Some challenges and limitations exist for the use of IR algorithms in cardiovascular CT practice. Image reconstruction times can be significantly longer for some IR algorithms, especially model-based algorithms; however, reconstruction times have progressively decreased over the years with improvements in computational power and processing times are not a major limiting issue in the current generation systems. An often-heard complaint about IR is that the images look “different”, “artificial”, “funny”, “plasticky”, “blotchy”, “pixilated”, or “waxy”, especially at higher IR levels (77-79). This artificial-look with smooth borders is due to lower noise levels and different noise textures (visual representation of noise). This requires adjustment and may limit diagnostic confidence of inexperienced observers; however, with time and more objective data illustrating the equivalency/superiority of IR, adoption is expected to increase.
Successful deployment of IR algorithms requires a balance between reducing radiation dose and maintaining diagnostic image quality. Implementation of IR algorithms should be approached in a stepwise manner. Initially IR algorithms should be applied at the lowest levels to data acquired using an institution’s standard doses while cardiologists/radiologists become accustomed to the new look. Dose can be lowered gradually while maintaining the IR level and the level can be progressively increased, maintaining image quality throughout the stepwise process. It should be recognized that the appropriate combination of dose and IR level is dependent on patient size (65). Although there is a growing body of evidence to support the utility of IR algorithms for cardiovascular CT, conclusions from phantom or clinical investigation of a specific algorithm should not be extended to other algorithms, even algorithms from the same manufacturer, because of algorithm-dependent differences in noise patterns and artifacts in reconstructed images.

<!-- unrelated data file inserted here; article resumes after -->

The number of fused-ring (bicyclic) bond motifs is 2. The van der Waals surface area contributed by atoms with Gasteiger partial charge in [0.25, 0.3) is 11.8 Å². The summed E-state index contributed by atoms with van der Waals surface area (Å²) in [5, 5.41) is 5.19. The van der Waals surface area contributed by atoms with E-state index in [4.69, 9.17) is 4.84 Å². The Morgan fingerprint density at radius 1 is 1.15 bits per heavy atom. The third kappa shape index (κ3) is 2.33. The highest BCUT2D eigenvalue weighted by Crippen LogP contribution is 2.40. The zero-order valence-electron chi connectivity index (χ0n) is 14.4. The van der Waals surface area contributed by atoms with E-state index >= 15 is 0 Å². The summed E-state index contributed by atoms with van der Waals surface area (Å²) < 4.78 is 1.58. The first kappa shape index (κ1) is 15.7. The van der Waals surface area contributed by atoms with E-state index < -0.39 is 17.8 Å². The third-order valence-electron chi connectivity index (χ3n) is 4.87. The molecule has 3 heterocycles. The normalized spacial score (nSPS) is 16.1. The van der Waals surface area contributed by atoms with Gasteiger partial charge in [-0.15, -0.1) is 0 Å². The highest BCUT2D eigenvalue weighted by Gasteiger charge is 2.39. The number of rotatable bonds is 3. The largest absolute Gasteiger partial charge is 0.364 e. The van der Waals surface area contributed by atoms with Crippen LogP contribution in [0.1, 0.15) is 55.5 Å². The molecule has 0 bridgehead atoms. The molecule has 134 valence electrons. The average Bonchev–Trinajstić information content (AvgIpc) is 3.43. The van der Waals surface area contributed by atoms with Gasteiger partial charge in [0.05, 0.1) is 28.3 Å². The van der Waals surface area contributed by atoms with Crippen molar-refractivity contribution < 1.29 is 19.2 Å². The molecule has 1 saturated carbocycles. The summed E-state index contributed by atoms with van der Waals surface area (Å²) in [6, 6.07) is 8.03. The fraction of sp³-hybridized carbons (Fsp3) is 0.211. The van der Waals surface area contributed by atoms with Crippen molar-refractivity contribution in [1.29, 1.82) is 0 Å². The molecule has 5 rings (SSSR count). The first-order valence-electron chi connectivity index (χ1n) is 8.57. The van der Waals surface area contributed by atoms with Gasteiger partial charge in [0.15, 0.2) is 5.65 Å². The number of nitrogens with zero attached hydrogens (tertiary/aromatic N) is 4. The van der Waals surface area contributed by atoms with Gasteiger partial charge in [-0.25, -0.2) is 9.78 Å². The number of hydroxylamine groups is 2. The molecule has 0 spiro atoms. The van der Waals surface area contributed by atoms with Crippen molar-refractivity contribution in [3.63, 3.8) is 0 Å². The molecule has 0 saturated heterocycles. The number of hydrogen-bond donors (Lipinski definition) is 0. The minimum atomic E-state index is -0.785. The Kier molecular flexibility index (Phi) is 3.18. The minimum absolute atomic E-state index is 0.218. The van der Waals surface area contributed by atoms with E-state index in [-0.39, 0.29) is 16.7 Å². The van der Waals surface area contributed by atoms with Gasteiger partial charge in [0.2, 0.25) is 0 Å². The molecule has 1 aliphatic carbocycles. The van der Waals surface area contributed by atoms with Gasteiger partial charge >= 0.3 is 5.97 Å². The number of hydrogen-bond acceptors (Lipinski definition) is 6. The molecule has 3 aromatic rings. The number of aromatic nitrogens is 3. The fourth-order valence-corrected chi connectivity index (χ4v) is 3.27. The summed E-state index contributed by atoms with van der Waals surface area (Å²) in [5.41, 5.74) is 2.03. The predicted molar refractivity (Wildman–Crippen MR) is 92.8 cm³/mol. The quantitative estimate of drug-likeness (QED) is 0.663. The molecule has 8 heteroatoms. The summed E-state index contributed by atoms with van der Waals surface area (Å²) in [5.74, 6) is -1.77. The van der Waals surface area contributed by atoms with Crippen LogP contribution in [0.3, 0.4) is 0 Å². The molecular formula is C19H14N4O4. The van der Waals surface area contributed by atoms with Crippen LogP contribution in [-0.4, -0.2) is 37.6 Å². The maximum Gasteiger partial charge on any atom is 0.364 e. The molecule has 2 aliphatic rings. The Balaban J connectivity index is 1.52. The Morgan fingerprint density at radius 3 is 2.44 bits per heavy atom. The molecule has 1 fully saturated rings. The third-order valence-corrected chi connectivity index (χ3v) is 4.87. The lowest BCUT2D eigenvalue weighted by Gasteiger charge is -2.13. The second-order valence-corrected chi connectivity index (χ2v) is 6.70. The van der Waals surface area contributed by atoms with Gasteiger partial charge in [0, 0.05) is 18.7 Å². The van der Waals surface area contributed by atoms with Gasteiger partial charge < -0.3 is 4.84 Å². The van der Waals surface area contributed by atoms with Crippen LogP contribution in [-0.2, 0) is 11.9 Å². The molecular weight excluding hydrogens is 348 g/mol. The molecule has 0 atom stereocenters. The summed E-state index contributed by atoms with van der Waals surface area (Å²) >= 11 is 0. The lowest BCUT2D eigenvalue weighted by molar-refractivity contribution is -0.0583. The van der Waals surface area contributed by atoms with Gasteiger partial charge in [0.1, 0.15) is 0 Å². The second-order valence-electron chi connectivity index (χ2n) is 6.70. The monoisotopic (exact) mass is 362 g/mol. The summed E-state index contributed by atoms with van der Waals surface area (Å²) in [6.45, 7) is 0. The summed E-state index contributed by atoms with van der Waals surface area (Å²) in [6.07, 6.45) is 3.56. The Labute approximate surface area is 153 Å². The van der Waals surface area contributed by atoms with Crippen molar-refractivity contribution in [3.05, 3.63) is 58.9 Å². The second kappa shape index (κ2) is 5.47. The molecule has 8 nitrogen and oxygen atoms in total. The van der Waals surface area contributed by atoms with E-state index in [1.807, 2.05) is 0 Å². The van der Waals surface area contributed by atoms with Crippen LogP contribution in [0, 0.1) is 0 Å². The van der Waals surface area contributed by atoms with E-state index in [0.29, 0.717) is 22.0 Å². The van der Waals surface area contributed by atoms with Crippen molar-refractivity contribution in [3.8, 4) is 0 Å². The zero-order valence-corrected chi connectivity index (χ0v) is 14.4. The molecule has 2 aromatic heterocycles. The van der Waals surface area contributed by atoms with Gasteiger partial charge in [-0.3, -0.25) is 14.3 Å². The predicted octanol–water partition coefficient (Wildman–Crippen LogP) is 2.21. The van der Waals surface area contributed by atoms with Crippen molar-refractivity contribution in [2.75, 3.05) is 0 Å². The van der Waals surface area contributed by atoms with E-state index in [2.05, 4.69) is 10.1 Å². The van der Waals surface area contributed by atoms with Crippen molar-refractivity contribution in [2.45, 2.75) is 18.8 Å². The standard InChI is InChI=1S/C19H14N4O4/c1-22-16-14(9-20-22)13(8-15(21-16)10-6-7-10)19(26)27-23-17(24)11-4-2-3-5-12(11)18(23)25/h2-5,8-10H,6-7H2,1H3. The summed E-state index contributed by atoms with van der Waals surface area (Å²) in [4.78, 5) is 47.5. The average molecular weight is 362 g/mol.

Iterative reconstruction algorithms by multiple CT vendors are now routinely utilized in clinical cardiovascular CT. These algorithms have several applications with the primary goal to enable lower radiation dose protocols by reducing image noise. Iterative reconstruction techniques, particularly model-based techniques, are also useful in improving image quality and decreasing some artifacts. Calcium scores derived from IR images should not be relied on clinically per current standards because of the likelihood of risk reclassification. Implementation of IR algorithms should be accomplished gradually through a stepwise process.
Conflicts of Interest: Dr. SS Halliburton is employee of Philips Healthcare. The other authors have no conflicts of interest to declare.